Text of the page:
The historical Owen Brown was born in 1824. Two of his brothers, along with two of his brothers-in-law, were killed at Harpers Ferry--he was the only son who escaped. He's also an ideal witness because he never told his story. He vanished into the abolitionists' equivalent of the Weather Underground. Then he resurfaced on a mountaintop in Altadena, California, and lived his life out as a hermit shepherd.
So Owen was the ideal narrator. And once he started talking, of course, I became totally fascinated with him, and the book evolved very quickly into a story about the dynamic between him and his father. The Unabomber may be on my mind, since I recently interviewed one of his victims, David Gelernter, but when I looked at that shack on your book jacket, I thought, Ted!

Banks: I thought the same thing! You know, the picture on the cover is actually Owen Brown himself, and that is his cabin. It looks remarkably like Kaczynski's cabin, doesn't it? They seem to have hired the same architect. They share a philosophical tradition as well.

Banks: Oh, that runs right through American history, all the way up to Ted Kaczynski and even Timothy McVeigh. That's another story that I'm trying to tell--the evolution of an activist, an idealist, into a terrorist and finally a martyr. That evolution is common in American history, and yet it's one which we avert our gaze from. We dehumanize terrorists; we take away from them any past, any evolutionary pattern, and treat them as if they were plainly psychotic. Yet the path that John Brown follows is one that we could see anyplace in the world today, from Sri Lanka to the Middle East, from Ireland to Oklahoma City. And I think it's important to try to understand that. Not to condone it--but to understand it, to humanize it some way. Another interesting relationship in Cloudsplitter is the one between the black abolitionist Lyman Epps and the Brown family. Just as Owen is enslaved to his father's ideals, so too is Lyman's family. You could argue that they're under the white thumb as surely as anybody in the South, albeit less brutally.

Banks: There is that sad irony. This utterly contrived social construct of race is so deep in our culture that even in someone as elevated on the subject as John Brown, it's still impossible to escape. Apparently The Scarlet Letter was on your mind while you wrote this book, because Owen meets a guilt-ridden in-law of Nathaniel Hawthorne's named Sarah. They're on a boat on the Atlantic, and she's suicidal--it was like Titanic, only better drama.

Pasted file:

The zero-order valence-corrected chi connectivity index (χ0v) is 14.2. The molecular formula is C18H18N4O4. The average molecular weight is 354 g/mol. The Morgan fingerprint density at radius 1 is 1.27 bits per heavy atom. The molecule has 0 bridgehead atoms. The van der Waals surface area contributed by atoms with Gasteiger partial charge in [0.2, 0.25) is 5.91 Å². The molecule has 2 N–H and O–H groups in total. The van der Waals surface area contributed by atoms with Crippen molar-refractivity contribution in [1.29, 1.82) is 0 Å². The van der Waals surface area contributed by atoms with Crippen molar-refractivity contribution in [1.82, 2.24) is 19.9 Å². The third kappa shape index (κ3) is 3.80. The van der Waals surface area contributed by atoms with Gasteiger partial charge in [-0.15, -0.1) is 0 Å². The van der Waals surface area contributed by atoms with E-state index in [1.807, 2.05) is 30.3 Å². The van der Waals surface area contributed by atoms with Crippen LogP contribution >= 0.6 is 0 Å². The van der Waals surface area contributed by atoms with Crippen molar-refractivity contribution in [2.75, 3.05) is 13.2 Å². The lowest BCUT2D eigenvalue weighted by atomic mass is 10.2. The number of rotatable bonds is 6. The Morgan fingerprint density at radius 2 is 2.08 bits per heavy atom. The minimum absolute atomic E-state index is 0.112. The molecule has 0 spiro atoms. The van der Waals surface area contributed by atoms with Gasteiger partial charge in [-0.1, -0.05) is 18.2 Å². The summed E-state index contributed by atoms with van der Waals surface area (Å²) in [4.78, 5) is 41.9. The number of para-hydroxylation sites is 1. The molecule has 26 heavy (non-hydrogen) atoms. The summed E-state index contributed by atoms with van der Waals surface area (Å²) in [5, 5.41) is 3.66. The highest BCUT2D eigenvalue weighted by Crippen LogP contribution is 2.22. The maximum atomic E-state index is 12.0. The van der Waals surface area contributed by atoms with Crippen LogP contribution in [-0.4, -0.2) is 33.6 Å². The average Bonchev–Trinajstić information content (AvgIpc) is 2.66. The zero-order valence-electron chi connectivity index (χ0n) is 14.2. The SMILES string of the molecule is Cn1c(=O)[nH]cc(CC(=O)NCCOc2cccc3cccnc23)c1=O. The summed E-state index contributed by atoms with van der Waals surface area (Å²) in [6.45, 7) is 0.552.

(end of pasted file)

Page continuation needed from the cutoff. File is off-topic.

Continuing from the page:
Banks: May I have the same kind of success! Well, you know, it's a classic 19th-century image, the drowning young woman. It's a motif that keeps appearing in romantic poetry: how much of Edgar Allan Poe is drenched in that slightly erotic fantasy of the drowning woman! So I was really just invoking that, and also trying to bring Owen into some kind of romance about women. So why drag Hawthorne into it?

Banks: As a kind of intertextual joke. It was an attempt to understand through fiction the relationship that may well exist between an author's private life and his fiction--by positing that maybe Sarah Peabody was impregnated by Nathaniel Hawthorne. Well, you use the word "pearl" there, I notice, which is the love child's name in The Scarlet Letter.

Banks: You picked it all up! It's also for the graduate students of the future, I guess. Sorry, you can't hide from Anyway, students of your work may note that you, too, were a Northerner who went South, and that some of your earliest stories were about the martyred revolutionary Che Guevara.

Banks: Yes, I wrote a whole series called With Che In.... The reader was supposed to fill in the blank--in New Hampshire, you know, or in different parts of the world. How does that young author compare to the author of Cloudsplitter?

Banks: Gee, that's a good question! It's a hard one. In those early works I was much more conscious of the formalistic aspects of fiction. Obviously, I was still learning my craft and needed, as a result, to assert the formal aspects of the work more aggressively than I do now. These days I'm perfectly willing to let them lie beneath the surface. Cloudsplitter and The Sweet Hereafter couldn't be more different, yet you can still detect a family resemblance.

Banks: They're both done in American vernacular speech, although one is 19th-century and the other is late 20th-century. And in both cases you're not overtly conscious of an underlying structure, and there isn't a self-conscious, self-reflexive and, if you want, self-admiring kind of formality to them. I hope not, anyhow. Why the title?

Banks: Cloudsplitter? It's the English translation of the word tahawus, an Iroquois name of the mountain that Brown's house faced--still does, actually--in upstate New York. Was he conscious of its symbolism?